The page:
It is important to add that joyful fulfillment of the mitzva of ona improves one’s mental health and well-being. God created human beings with different drives, with the sex drive prominent among them. While not everyone is the same with regard to this drive – some experience it more intensely, and some less – everyone has it. Someone who does not feel it at all suffers from an emotional handicap. For most people, the sex drive is the strongest drive of all. Repressing it can distort and pervert the psyche, making it hard for that person to fulfill their purpose as a human being. This is what the Sages meant when they said, “Any man without a wife is not a man (adam), as it states (Bereishit 5:2), ‘Male and female He created them. He blessed them and called them Adam’” (Yevamot 63a). Since the sex drive is so powerful, it is difficult to resist. This is why the Torah had to give us so many mitzvot aimed at regulating and channeling it.
Some men and women mistakenly believe that by suppressing this inclination and minimizing their onot, they will become holier and more spiritual. However, this may very well backfire, for sometimes if a person does not allow this drive to be expressed within the framework of halakha, and instead adds limitations that the Torah does not require, it can result in severe sins of sexual transgressions. Therefore, if a man naturally needs more times of ona than those set by the Sages, he should not try to suppress his needs and behave like everyone else. Similarly, if a woman senses that her husband requires more ona times, she should encourage him to add more, since that is appropriate and good for him, and allows him to retain his holiness. But, if he suppresses his needs and ignores what is right for him, his evil inclination is likely to urge him to get involved with other women or even young girls. It is known that men who commit adultery and rape minors are often undergoing an extended period of time without regular, healthy sexual relations.
At the higher level of sanctity, this drive is channeled into the sacred framework of marriage so that it increases love and joy. The couple can thus connect with the very root of life; when they fulfill the mitzva of ona, they draw down a divine spark and reveal it to the world. As R. Akiva said, “If husband and wife are worthy, the Shekhina is with them” (Sota 17a; see also Zohar Ra’aya Mehemna III 34a). This explains what the kabbalists meant when they wrote that one who does not feel this urge is inferior to a donkey because he lacks the ability to fully understand anything, and he can never truly love God (Reishit Ḥokhma, Sha’ar Ha-ahava, end of ch. 4).
We have learned (1:5 above) that the foundation of the Jewish faith is discovering the world’s ultimate unity, and that the mitzva of ona, when fulfilled with an abundance of love and desire, reveals unity within the world. It is through this passion that two completely distinct individuals become one. Body and soul take part in the mitzva together. Even the evil inclination is transformed for the better and unites with the good inclination to enhance the couple’s joy and love. The result is that they are able to connect to the Source of life, refine their faith, and actively work for the perfection and redemption of the world. Something within them unites with the divine spark, from which new life is brought forth. Thus, they become God’s partners in bringing a new soul to the world (Nidda 31a).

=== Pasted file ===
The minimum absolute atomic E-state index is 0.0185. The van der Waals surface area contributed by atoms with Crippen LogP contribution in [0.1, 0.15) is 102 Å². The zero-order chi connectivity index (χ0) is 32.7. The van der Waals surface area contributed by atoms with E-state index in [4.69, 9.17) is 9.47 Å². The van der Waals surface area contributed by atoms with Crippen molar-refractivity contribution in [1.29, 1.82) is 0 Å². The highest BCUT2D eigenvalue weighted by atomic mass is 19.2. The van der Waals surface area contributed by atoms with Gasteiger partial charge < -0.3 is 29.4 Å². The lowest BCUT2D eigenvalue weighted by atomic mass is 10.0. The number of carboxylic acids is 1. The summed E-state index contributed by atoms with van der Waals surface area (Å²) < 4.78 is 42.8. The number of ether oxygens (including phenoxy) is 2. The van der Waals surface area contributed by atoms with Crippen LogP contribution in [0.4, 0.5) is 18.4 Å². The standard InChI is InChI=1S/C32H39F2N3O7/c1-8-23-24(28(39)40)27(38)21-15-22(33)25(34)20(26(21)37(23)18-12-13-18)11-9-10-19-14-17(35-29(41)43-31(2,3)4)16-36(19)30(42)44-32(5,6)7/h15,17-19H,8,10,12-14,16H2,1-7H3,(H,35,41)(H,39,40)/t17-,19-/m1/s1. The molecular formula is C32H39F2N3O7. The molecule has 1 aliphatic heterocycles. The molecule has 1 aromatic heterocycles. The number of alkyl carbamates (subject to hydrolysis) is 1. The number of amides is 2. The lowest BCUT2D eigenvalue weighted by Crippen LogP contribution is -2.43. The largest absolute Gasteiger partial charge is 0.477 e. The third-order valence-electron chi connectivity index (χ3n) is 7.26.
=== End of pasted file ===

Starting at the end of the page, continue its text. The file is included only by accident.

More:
At first glance, we learn something that indicates the opposite, that repression of the sex drive is what enables one to overcome it: “R. Yoḥanan said: Man has a small limb (i.e., the penis). When he starves it, it is satisfied; when he feeds it, it is hungry” (Sukka 52b). Along the same lines, Raavad asks (Sha’ar Ha-kedusha, cited by Tur, EH §25): When discussing human sexual desire, how could the Sages say (in Sota 47a) that one should draw the sexual impulse close with the right hand and push it away with the left hand? The Sages themselves established obligatory times of ona. How then can we reduce their frequency, pushing them away with our left hand? Raavad answers that the Sages’ statement refers only to the set ona for tayalim, namely, every night (see 2:7 above); in this context the Sages recommend a small reduction in frequency, by mutual consent, so that the couple does not have sexual relations every night. Rather, it is better “to stand up to one’s inclination, and not gratify every urge; he should reject it with one hand and welcome it with the other. He should not reject it completely lest his battle to overcome his impulses cause him to neglect his conjugal duties.” Raavad offers a second explanation as well: The Sages’ statement refers to someone who wants to have relations more frequently than dictated by the mitzva of ona – such a person is to welcome his desire with the right hand and reject it with the left, so that he does not gratify his every urge. As explained in Tosafot on Sukka 52b, “When he feeds it” refers to someone who indulges his sexual urges frequently, day and night. This would not leave him satisfied, but hungry for more, as he becomes addicted to the stimulation. Like a drug addict, a sex addict cannot function without a fix. Furthermore, to continue experiencing satisfaction, the addict must occasionally increase the dosage. This type of sexual intercourse is no longer an expression of love, merely an attempt to satisfy an insatiable addiction. This is what the Sages meant when they said, “When he starves it, it is satisfied; when he feeds it, it is hungry.” However, it is forbidden to “starve it” in a way that undermines the Torah commandment of ona – at the set frequency as well as any additional times when one spouse is particularly aroused.